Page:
Seriously, how DO you stop teen pregnancy?

July 14, 1996|By Sara Engram

WHAT IF GOV. Parris Glendening got serious about reducing teen pregnancy? What would he do?

This past week, some highly qualified people gathered in Baltimore for one of the dozens of conferences that take place every year to discuss such issues. But don't count on meetings like this to produce strategies that will actually reduce this problem.

Too often, solutions from the experts don't begin to address the complexity of these problems. Yet we continue to spend hundreds of millions of dollars on partial and ineffective solutions.

Let's assume the governor decided to buck this trend and focus just on the part of the phenomenon that makes teen pregnancy a truly frightening problem -- pregnant girls, some as young as 13 or 14, who have grown up in poverty and, often, in chaotic, dysfunctional households.

Even with a high school diploma, these girls would face big obstacles to becoming productive adults. Without an education, their chances are almost nil. If they get pregnant, they will almost surely drop out of school. In turn, their children will be less likely to succeed in school and more likely to get in trouble with the law.

The plight of these young mothers and children may touch our compassion. But it should also raise big questions about the future of a society that can allow this trend to continue. But how, exactly, can we reduce this problem?

First, we would have to understand it. We should chart the numbers of births to teens by census tracts, pinpointing the parts of the state where the problem is greatest. Logically, that is where we would put most of our efforts.

Next, we should survey those neighborhoods to find vulnerable girls. A likely scenario might involve a 13- or 14-year-old girl who is spending a lot of time hanging out on the streets and not doing well in school. She would be a prime candidate to become the next statistic. If you had been assigned by the governor to prevent that, where would you start?

In relatively stable, middle-class neighborhoods, you could enlist the help of parents. But what if you found that this girl's mother is strung out on drugs, with a couple of younger children to worry about? She has essentially given up on her rebellious adolescent daughter.

Drug treatment might help the mother, but even if she kicked her habit and established a better relationship with her daughter, would it happen in time to prevent the pregnancy? It's clear that we shouldn't count on parental help.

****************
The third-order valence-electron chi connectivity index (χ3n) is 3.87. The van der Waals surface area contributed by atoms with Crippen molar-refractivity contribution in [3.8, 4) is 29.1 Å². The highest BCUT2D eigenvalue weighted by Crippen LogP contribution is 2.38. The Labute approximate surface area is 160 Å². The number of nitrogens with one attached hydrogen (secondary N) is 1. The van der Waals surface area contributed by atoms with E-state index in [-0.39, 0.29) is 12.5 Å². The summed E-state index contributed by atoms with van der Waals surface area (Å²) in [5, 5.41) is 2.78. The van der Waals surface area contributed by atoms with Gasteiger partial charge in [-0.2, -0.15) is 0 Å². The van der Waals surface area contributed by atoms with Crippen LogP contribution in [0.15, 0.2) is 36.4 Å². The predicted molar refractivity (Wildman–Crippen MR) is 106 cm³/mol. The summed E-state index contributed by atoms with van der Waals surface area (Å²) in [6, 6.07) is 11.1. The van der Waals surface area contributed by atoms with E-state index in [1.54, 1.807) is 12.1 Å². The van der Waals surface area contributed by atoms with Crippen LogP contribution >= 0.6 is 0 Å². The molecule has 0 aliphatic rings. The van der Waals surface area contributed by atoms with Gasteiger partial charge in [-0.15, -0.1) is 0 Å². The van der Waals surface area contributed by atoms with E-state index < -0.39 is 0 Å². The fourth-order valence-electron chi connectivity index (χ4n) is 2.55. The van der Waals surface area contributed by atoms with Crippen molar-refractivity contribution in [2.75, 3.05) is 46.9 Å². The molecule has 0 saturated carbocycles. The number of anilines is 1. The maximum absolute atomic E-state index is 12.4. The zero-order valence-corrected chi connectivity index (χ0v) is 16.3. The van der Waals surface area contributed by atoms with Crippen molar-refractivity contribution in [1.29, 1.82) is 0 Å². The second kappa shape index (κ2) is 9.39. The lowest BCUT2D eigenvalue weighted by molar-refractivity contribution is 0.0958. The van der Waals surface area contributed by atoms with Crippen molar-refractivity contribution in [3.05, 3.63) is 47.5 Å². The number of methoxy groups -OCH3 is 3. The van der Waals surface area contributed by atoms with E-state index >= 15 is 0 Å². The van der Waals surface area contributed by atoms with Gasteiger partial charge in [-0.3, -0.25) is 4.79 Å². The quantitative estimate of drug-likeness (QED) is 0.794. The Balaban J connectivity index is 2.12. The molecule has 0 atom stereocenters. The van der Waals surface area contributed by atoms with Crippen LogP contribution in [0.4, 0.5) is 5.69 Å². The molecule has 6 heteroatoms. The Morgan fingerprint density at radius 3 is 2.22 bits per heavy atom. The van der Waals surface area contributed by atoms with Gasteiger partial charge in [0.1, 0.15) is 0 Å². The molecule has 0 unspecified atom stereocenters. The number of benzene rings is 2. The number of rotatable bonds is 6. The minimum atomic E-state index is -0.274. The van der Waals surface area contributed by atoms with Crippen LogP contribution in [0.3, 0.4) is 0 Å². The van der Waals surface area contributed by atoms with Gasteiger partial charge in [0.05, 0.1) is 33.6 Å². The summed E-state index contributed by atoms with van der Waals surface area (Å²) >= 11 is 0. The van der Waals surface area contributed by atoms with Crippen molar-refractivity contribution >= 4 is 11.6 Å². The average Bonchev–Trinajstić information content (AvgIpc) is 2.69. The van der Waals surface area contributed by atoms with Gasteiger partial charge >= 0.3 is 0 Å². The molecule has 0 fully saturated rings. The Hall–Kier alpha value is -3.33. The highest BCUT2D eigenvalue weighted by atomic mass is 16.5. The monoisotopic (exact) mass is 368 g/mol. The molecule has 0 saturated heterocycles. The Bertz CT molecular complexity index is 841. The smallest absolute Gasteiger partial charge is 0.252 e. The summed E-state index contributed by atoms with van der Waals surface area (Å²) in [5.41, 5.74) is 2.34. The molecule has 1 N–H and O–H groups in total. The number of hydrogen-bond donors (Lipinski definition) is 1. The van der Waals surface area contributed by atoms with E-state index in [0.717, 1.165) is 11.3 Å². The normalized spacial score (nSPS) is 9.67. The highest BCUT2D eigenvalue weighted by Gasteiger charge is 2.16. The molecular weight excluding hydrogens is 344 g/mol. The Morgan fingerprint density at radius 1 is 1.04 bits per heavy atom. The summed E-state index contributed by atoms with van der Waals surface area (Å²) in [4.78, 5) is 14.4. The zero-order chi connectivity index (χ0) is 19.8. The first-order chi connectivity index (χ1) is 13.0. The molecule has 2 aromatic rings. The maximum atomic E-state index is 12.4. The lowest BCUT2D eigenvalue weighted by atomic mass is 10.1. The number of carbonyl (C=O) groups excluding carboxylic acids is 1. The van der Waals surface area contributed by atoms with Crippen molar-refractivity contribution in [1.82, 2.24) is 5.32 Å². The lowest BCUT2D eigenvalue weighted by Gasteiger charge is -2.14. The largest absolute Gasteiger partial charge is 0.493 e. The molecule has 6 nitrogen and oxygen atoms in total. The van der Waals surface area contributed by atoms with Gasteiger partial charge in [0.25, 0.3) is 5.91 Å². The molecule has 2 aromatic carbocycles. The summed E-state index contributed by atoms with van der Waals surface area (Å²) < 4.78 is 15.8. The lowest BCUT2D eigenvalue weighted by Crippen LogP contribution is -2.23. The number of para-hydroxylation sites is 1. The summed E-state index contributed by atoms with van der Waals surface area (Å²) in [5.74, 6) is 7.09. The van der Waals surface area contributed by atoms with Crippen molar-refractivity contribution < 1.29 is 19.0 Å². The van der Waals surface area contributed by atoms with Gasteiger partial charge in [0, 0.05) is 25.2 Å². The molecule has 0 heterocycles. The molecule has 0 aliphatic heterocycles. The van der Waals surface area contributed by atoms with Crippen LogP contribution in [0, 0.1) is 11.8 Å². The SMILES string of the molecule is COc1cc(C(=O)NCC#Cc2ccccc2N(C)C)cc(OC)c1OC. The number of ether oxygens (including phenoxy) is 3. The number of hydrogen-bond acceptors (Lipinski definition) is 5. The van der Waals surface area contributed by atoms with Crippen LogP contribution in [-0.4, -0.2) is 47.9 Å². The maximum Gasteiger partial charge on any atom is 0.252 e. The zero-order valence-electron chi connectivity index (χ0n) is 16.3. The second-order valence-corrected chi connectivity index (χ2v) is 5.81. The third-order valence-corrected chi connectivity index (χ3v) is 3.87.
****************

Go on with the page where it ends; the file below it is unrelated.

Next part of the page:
What about sex education? Liberals often attribute high rates of teen pregnancy to lack of instruction to insure that teens know how to avoid pregnancy. They blame conservatives for blocking sex-education classes that could help lower teen-pregnancy rates.

But think about the mentality of headstrong teen-agers. Are they known for carefully considering the consequences of their actions? Are they known for consistency in accepting responsibility? Are they known for diligently paying attention in any class? Are they known for risk-taking and a sense of immortality? In short, would you bet your job that sex education would keep our theoretical teen-age girl from getting pregnant?

Conservatives, of course, must take their share of the blame. Surely everyone would agree that abstinence is the right course for teen-agers this young, male or female. But would you bet your job that a ''just say no'' campaign will prevent that girl from becoming pregnant?

Targeting males

What about another possible solution discussed at this week's conference -- targeting the males who seem ready and willing to get young girls pregnant. What if we start enforcing laws about sex with minors? Or devise more programs to bring men into the picture in these families?

Those aren't bad ideas, but given our record with attempts to enforce child-support payments, I wouldn't bet my job that they would make a sizable dent in the statistics.

Are you beginning to get the picture?

There are dozens of ways to spend money around the issue of teen pregnancy. We need all these things, from outreach programs to get mothers off drugs and involved in their $l children's lives, to programs that reach out to boys and men. Most of all, we need to give these vulnerable girls a reason not to get pregnant. But if we want to reduce the problem, these well-intentioned but uncoordinated stabs at the issue simply aren't going to make much difference.

Which raises a question: Considering all the money we're spending now for poor results, would we be better off simply using it as a bribe? Say, for every month the girl doesn't get pregnant, we offer her $50.

That's certainly not a comprehensive solution. But it strikes me as a better bet than sex education.

The point is simple: If we want to make a difference, we need to be realistic about the odds we're facing. And we have to give up our addiction to partial solutions.

Sara Engram is deputy editorial-page editor of The Sun.

Pub Date: 7/14/96

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